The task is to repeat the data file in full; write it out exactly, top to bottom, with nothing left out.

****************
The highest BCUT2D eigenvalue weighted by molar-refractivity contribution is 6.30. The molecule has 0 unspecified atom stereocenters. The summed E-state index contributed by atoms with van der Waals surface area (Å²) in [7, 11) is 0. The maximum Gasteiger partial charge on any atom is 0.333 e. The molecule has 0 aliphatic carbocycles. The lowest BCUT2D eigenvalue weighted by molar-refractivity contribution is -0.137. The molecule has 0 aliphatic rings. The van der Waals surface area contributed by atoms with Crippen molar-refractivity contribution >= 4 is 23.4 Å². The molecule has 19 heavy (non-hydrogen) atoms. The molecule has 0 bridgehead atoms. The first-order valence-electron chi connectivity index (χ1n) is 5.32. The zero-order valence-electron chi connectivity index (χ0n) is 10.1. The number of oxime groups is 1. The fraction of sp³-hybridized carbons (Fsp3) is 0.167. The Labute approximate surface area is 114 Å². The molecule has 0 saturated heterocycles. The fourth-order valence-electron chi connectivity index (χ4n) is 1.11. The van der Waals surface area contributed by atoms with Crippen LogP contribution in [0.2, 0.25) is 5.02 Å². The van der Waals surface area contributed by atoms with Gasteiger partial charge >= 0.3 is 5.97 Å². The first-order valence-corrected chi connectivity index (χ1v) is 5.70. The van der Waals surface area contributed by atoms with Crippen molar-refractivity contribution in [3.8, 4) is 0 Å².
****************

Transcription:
The highest BCUT2D eigenvalue weighted by molar-refractivity contribution is 6.30. The molecule has 0 unspecified atom stereocenters. The summed E-state index contributed by atoms with van der Waals surface area (Å²) in [7, 11) is 0. The maximum Gasteiger partial charge on any atom is 0.333 e. The molecule has 0 aliphatic carbocycles. The lowest BCUT2D eigenvalue weighted by molar-refractivity contribution is -0.137. The molecule has 0 aliphatic rings. The van der Waals surface area contributed by atoms with Crippen molar-refractivity contribution >= 4 is 23.4 Å². The molecule has 19 heavy (non-hydrogen) atoms. The molecule has 0 bridgehead atoms. The first-order valence-electron chi connectivity index (χ1n) is 5.32. The zero-order valence-electron chi connectivity index (χ0n) is 10.1. The number of oxime groups is 1. The fraction of sp³-hybridized carbons (Fsp3) is 0.167. The Labute approximate surface area is 114 Å². The molecule has 0 saturated heterocycles. The fourth-order valence-electron chi connectivity index (χ4n) is 1.11. The van der Waals surface area contributed by atoms with Crippen LogP contribution in [0.2, 0.25) is 5.02 Å². The van der Waals surface area contributed by atoms with Gasteiger partial charge >= 0.3 is 5.97 Å². The first-order valence-corrected chi connectivity index (χ1v) is 5.70. The van der Waals surface area contributed by atoms with Crippen molar-refractivity contribution in [3.8, 4) is 0 Å².